Monday, August 18, 2014
I have been working on perfecting this biscuit recipe. Every weekend, I make a slightly different version, and then I force my friends and family to eat it and tell me what they think. It's really hard work, but it's worth it.
The good news is that this recipe is amazing! It's a bit rich because of the butter, and I thought about cutting a bit of the butter out, but then I came to senses.
This biscuit recipe is perfectly fluffy and practically melts in your mouth. I want to write more words and wonderful adjectives to describe how happy you'll be when you place this in your mouth, but I think that sentence says it all.
I cannot vouch for the recipe if you use margarine, as I think the butter plays a huge role. I use grass fed butter and it's incredible, though I understand not everyone has access to such deliciousness.
3 cups all-purpose flour
1/2 tsp salt
4 tsps baking powder
1.5 sticks (or 12 tbsps) of butter
1 cup of milk
Preheat oven to 450 degrees.
Mix your dry ingredients (flour, salt, baking powder) together in a large mixing bowl.
Cut the butter into small pieces and mix it in with your dry ingredients. I prefer to use my hands to gently knead the butter in. As it melts with the dry ingredients, it creates clumps of flour. You want the butter mostly mixed in, but some larger pieces are okay as well.
Add the egg and the milk and mix well. You should have a wet mixture, but it should still be able to hold its form.
Knead a few times. (I'm lazy and like to just squish it a bit in the bowl so that I know it's been mixed really well.)
With a spoon, get a heaping amount of dough and plop it into your oven-safe pan. (I LOVE cooking mine in cast iron.) The dough makes about 7-8 large biscuits.
Bake for 15-20 minutes or until golden brown.
(And if you want to add goat cheese and honey blueberries and syrup like I did - go right ahead, it's delicious!)
Monday, August 4, 2014
I belong to quite a few fermenting groups online. It's where I get a lot of my ideas, inspiration, and support. Last year I started seeing blueberries fermented in honey, and I have to be honest: I was not totally on board.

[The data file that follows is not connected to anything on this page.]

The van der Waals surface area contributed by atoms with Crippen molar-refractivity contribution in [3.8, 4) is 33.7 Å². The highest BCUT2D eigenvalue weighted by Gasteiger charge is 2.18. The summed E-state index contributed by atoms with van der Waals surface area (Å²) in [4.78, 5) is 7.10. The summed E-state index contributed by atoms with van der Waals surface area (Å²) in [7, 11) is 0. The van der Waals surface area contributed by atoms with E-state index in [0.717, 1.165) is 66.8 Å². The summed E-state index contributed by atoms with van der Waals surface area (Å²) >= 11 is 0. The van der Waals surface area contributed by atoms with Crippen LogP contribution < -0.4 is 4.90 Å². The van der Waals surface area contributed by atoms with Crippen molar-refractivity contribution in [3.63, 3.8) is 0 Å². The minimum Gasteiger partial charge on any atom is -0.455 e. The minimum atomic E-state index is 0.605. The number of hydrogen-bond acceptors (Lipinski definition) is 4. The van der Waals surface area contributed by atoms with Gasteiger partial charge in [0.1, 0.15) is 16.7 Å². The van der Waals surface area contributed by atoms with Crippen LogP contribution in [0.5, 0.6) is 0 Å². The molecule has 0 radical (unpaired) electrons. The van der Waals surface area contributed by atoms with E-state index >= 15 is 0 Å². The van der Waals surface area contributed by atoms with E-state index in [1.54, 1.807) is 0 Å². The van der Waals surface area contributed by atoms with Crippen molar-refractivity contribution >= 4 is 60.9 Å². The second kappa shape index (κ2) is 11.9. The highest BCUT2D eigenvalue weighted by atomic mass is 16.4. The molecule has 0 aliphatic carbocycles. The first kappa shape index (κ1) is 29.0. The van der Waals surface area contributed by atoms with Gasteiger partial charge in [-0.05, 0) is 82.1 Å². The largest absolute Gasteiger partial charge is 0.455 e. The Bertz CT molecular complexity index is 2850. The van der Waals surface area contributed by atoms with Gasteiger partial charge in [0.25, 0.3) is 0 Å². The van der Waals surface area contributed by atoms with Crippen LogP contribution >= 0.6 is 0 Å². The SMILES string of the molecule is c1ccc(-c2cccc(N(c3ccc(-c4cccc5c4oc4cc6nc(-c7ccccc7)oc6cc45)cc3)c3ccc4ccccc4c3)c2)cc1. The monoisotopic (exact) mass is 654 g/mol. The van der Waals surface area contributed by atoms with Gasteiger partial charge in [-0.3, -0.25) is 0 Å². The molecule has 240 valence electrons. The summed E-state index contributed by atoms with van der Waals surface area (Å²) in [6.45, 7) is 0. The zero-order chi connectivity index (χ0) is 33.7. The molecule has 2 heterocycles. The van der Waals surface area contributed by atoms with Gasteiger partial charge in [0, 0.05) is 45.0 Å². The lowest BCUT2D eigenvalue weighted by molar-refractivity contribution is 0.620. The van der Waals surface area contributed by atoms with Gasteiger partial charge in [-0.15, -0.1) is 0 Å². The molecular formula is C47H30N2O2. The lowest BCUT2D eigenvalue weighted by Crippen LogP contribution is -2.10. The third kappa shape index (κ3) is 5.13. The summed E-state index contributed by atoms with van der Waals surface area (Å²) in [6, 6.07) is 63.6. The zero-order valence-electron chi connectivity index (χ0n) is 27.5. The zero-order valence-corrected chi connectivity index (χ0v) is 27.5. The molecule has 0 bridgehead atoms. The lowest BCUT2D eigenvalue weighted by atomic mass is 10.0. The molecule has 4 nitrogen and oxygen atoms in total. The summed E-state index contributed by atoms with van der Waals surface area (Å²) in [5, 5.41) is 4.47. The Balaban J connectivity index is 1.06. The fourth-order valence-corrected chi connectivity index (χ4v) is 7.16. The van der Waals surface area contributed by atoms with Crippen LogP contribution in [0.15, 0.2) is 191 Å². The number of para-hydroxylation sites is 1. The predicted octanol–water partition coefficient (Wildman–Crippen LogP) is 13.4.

In fact, this year, when it seemed everyone was trying it out, I still was not impressed.
But then an excess of blueberries changed my mind.
Blueberries fermenting in honey is probably one of the best ferments I've done this year. At least, it's the best ferment so far in the "new" category.
I took a pretty terrible video one morning BUT you can see the amazing bubblies doing their work.
The blueberries remain crispy, but get a bit sweeter than normal. The honey mixes with the blueberries and you get this amazing syrup that I drizzled onto my biscuits - but you can also use it in salad dressing or beverages.
Gently rinse your blueberries before putting them in your fermenting container. I don't know if you can tell, but I recycled a salsa container and used that. (After cleaning and sterilizing it, of course.)
After a layer or two of blueberries, grab a spoon and drizzle in the raw honey. It's much easier to get the mixture evenly spread if you layer the honey.
Continue layering with the blueberries and raw honey.
Do not fill all the way to the top! I mean, you can, of course, but it gets messy. Did you notice my jar in the video above was sitting inside another container? That's because the honey oozed out as it mixed with the blueberries. It was delicious, and a tasty treat every time I checked on my ferment, but I'd probably avoid losing so much next time.
Let the mixture sit out for about 3-5 days.
Taste as you go - the longer you leave the ferment out, the more alcoholic it becomes. Feel free to taste as you go. When you think they're perfect, stick them in the fridge for storage.
Just a warning: the blueberries will rise to the top. It's okay that they're not covered all the time - don't even both trying to submerge them with weights. I would push the ones on top down every morning, and that's it.